Pure cranberry juice — the unsweetened juice of cranberries — is often used to treat urinary tract infections, although whether it is effective has not been medically proven. But cranberry juice has other health attributes such as being high in vitamins and minerals, and it may improve heart health.
Pure cranberry juice contains the minerals calcium, magnesium, potassium, selenium, iron and zinc and is a good source of 15 essential vitamins including vitamins C, B6, B12, E, K and A as well as thiamine, niacin and riboflavin. It may also play a role in improving heart health.
Cranberry, a native evergreen shrub, grows throughout North America and produces tart red berries ubiquitous to the Thanksgiving table in the form of sauce or desserts. Cranberry juice is also popular and widely available in stores, usually sweetened with added sugar or another fruit juice such as apple or grape.
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Pure cranberry juice — sold as the unsweetened juice from cranberries — is often used as a dietary supplement to treat or prevent urinary tract infections (UTI), according to the National Center for Complementary and Integrative Health (NCCIH). Cranberries or the leaves from the cranberry plant have been used in traditional medicine to treat bladder, stomach and liver disorders, wounds and diabetes.
Read more: What Are the Benefits of Cranberry Juice for Women?
A study published in the May 2016 issue of the magazine AgResearch showed that drinking two 8-ounce glasses of cranberry juice a day lowered several risk factors for cardiovascular disease, diabetes and stroke.
Pure cranberry juice is distinguished from other commercially produced juices by the lack of any added sugar. It is also nutritionally beneficial. The USDA shows that unsweetened cranberry juice contains the minerals calcium, magnesium, potassium, selenium, iron and zinc and is a good source of 15 essential vitamins including vitamins C, B6, B12, E, K and A as well as thiamine, niacin and riboflavin.
A 1-cup serving of unsweetened cranberry juice contains 116 calories, almost a gram of protein and 30 grams of carbohydrates, according to the USDA. Although it is unsweetened, pure cranberry juice does contain 30 grams of naturally occurring sugar.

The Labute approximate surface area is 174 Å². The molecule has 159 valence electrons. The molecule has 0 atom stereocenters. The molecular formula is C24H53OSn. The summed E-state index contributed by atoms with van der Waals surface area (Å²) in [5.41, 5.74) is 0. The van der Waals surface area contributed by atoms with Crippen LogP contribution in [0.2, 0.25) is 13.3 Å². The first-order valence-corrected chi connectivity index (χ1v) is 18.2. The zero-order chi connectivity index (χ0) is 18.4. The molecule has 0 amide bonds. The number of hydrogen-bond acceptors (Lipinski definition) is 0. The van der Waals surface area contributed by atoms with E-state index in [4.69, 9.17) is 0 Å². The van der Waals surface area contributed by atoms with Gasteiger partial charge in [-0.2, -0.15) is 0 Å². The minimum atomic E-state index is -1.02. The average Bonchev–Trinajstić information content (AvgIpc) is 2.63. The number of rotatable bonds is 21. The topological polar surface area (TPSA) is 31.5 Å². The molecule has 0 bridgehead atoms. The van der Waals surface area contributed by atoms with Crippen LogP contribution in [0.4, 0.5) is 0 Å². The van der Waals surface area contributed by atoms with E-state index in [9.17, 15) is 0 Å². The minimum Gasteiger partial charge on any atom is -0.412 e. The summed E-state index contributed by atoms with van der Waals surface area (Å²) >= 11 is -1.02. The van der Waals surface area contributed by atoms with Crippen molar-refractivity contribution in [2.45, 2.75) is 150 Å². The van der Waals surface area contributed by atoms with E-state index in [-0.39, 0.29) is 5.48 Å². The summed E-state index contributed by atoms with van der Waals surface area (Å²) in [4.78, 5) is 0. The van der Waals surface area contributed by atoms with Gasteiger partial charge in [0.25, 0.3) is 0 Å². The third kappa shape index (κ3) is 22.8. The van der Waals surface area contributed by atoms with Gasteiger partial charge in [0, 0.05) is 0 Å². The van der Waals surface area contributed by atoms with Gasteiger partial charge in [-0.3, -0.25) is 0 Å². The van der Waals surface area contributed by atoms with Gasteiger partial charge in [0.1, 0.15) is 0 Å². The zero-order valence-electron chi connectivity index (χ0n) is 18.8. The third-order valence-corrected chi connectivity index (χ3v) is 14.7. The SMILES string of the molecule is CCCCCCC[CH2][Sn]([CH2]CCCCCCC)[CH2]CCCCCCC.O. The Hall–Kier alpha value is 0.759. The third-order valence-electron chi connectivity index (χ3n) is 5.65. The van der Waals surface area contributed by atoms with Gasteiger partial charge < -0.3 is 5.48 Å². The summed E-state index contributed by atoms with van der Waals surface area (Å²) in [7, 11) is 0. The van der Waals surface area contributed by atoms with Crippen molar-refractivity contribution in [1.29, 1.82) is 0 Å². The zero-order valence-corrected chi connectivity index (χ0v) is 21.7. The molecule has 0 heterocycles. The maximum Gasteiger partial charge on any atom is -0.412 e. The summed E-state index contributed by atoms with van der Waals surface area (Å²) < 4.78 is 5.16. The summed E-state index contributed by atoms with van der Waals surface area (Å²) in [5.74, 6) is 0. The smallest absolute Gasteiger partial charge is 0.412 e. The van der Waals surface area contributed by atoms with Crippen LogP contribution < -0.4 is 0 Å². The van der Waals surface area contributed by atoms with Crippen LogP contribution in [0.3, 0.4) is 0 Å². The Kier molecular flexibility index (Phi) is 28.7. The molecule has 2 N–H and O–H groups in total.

Cranberry supplements are also available in the form of cranberry pills, extracts, powder and capsules.
Read more: What Are the Health Benefits of Cranberry Pills?
Disadvantages of Drinking Cranberry Juice
Drinking pure cranberry juice is generally considered to be safe, the NCCIH notes, although drinking it in large amounts can cause stomach upset and may over time increase the risk of kidney stones. Large doses of cranberry may alter levels of warfarin, an anticoagulant (blood-thinner).
While the treatment of cranberry for UTI is often employed, an article published by the Cleveland Clinic argues that drinking cranberry juice or taking cranberry supplements probably doesn't help. Cranberries contain an active ingredient, A-type proanthocyanidins (PACs), that can prevent adherence of bacteria to the bladder wall. The article quotes urologist Courtenay Moore, MD, who says there is not enough of this active ingredient in juice or supplements to prevent or heal UTIs.
The University of Wisconsin School of Medicine and Public Health states that there is no evidence that cranberry can cure a UTI. But if you wish to try it, the school recommends drinking pure cranberry juice and mentions that drinking a cranberry juice cocktail will have no more effect on the UTI than drinking another type of fruit juice.
A Harvard University Health Letter also details that the evidence about whether cranberry juice helps prevent UTIs is mixed, reporting that many commercially available cranberry juices may be high in added sugar and calories.
If you have a urinary tract infection it's best to consult with your doctor regarding treatment. However, drinking pure cranberry juice will give you nutritional benefits unrelated to the infection from the vitamins and minerals in the juice.
Read more: How to Find the Best Cranberry Juice Brands
- National Center for Complementary and Integrative Health: "Cranberry"
- USDA: "Cranberry Juice, Unsweetened"
- Cleveland Clinic: "Can Cranberry Juice Stop Your UTI?"
- University of Washington: "Cranberry Juice and Urinary Tract Infections"
- Harvard University Health Letter: "New Thinking About Urinary Tract Infections"
- Ag Research: "Cranberry Juice Can Boost Heart Health"